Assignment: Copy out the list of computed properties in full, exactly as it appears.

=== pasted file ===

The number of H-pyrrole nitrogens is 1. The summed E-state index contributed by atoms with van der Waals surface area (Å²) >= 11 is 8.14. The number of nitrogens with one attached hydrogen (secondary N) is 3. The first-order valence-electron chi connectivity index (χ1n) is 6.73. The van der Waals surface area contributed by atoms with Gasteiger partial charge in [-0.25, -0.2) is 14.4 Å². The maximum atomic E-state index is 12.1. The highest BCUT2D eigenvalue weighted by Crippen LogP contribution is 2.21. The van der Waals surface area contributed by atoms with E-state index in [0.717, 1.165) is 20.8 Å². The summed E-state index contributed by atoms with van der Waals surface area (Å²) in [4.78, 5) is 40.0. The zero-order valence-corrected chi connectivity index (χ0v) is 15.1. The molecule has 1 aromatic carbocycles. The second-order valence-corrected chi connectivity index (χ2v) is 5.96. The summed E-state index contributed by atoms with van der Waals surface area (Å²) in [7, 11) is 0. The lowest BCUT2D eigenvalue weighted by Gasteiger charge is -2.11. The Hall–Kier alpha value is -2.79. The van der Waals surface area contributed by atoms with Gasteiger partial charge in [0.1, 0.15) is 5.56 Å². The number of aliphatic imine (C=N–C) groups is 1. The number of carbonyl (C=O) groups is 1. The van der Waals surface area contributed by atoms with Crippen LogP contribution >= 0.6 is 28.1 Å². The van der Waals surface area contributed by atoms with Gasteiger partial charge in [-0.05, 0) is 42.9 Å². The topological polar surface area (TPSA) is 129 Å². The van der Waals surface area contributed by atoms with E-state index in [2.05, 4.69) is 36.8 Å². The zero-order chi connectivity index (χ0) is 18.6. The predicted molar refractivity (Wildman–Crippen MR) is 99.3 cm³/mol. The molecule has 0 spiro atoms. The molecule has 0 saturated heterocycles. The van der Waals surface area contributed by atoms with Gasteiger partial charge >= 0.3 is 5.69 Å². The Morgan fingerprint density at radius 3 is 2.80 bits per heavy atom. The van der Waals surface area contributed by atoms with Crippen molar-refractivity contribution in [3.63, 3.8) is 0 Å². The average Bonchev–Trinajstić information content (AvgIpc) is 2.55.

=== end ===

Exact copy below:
The number of H-pyrrole nitrogens is 1. The summed E-state index contributed by atoms with van der Waals surface area (Å²) >= 11 is 8.14. The number of nitrogens with one attached hydrogen (secondary N) is 3. The first-order valence-electron chi connectivity index (χ1n) is 6.73. The van der Waals surface area contributed by atoms with Gasteiger partial charge in [-0.25, -0.2) is 14.4 Å². The maximum atomic E-state index is 12.1. The highest BCUT2D eigenvalue weighted by Crippen LogP contribution is 2.21. The van der Waals surface area contributed by atoms with E-state index in [0.717, 1.165) is 20.8 Å². The summed E-state index contributed by atoms with van der Waals surface area (Å²) in [4.78, 5) is 40.0. The zero-order valence-corrected chi connectivity index (χ0v) is 15.1. The molecule has 1 aromatic carbocycles. The second-order valence-corrected chi connectivity index (χ2v) is 5.96. The summed E-state index contributed by atoms with van der Waals surface area (Å²) in [7, 11) is 0. The lowest BCUT2D eigenvalue weighted by Gasteiger charge is -2.11. The Hall–Kier alpha value is -2.79. The van der Waals surface area contributed by atoms with Gasteiger partial charge in [0.1, 0.15) is 5.56 Å². The number of aliphatic imine (C=N–C) groups is 1. The number of carbonyl (C=O) groups is 1. The van der Waals surface area contributed by atoms with Crippen LogP contribution >= 0.6 is 28.1 Å². The van der Waals surface area contributed by atoms with Gasteiger partial charge in [-0.05, 0) is 42.9 Å². The topological polar surface area (TPSA) is 129 Å². The van der Waals surface area contributed by atoms with E-state index in [2.05, 4.69) is 36.8 Å². The zero-order chi connectivity index (χ0) is 18.6. The predicted molar refractivity (Wildman–Crippen MR) is 99.3 cm³/mol. The molecule has 0 spiro atoms. The molecule has 0 saturated heterocycles. The van der Waals surface area contributed by atoms with Gasteiger partial charge >= 0.3 is 5.69 Å². The Morgan fingerprint density at radius 3 is 2.80 bits per heavy atom. The van der Waals surface area contributed by atoms with Crippen molar-refractivity contribution in [3.63, 3.8) is 0 Å². The average Bonchev–Trinajstić information content (AvgIpc) is 2.55.